Software that malfunctioned and stalled vote tallying in Johnson County for more than three hours on election night was of the same brand that has been under scrutiny for years and has caused counting errors in other parts of the country. The Global Election Management System – or GEMS – was not the only cause of a breakdown on election night, but it was definitely one of the most frustrating, said county Election Commissioner Ronnie Metsker. Vote counters lost hours of time as they waited for help from a technical support person in Nebraska who they hoped could tell them why the system suddenly dropped 2,100 ballots from its database and how to get them back. When that help wasn’t forthcoming, the workers ended up re-scanning the paper ballots so they could be re-loaded into the database. In the end, election officials didn’t get their closing totals out until about 1:30 p.m. the next day, due to the computer breakdown and tidal waves of last-minute registrations and advance votes, Metsker said.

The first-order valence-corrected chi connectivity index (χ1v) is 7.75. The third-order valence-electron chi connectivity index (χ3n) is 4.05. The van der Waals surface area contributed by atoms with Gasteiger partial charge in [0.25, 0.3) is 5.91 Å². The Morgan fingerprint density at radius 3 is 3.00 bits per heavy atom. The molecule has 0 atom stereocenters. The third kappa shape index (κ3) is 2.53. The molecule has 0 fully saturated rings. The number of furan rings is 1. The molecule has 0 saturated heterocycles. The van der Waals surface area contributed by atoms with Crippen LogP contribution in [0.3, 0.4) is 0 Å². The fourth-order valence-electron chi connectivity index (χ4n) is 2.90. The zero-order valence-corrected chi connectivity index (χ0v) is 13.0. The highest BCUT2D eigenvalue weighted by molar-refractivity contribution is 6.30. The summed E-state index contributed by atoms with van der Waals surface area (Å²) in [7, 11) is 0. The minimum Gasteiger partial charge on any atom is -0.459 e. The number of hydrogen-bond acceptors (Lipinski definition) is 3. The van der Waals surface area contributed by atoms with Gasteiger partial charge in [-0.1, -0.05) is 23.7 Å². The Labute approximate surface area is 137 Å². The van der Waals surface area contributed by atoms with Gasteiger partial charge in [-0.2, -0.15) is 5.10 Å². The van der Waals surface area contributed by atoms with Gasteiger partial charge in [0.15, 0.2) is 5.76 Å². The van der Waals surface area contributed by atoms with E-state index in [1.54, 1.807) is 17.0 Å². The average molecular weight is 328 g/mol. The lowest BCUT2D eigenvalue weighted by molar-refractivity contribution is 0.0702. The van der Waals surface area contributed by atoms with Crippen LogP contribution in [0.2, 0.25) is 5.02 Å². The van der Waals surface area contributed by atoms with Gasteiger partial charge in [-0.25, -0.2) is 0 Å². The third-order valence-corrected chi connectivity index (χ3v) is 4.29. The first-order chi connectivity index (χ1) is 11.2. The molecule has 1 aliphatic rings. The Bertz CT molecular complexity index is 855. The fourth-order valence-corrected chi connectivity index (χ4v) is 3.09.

Concerns about GEMS are nothing new in Johnson County. Former election commissioner Brian Newby warned that the system was drastically out of date before he left to become director of the U.S. Election Assistance Commission last year. Metsker has said the voting machines, which were manufactured around 2003 or 2004, are thought to be the oldest in use in the country. While voting machines were not part of the problem Nov. 8th, they use the same software as the scanners.
Earlier this year the county commission agreed to put new voting machines, which would come with new software, in its budget plan for about $12.8 million. But a vendor has yet to be chosen because there aren’t any on the market now that Metsker especially likes. Metsker has said he’s interested in a new system that has not yet been certified by Newby’s agency.
GEMS is part of Election Systems and Software, formerly Diebold Inc. The electronic voting vendor has its roots in the aftermath of the 2000 presidential election, famous for the “hanging chad” controversy from old paper punch voting machines.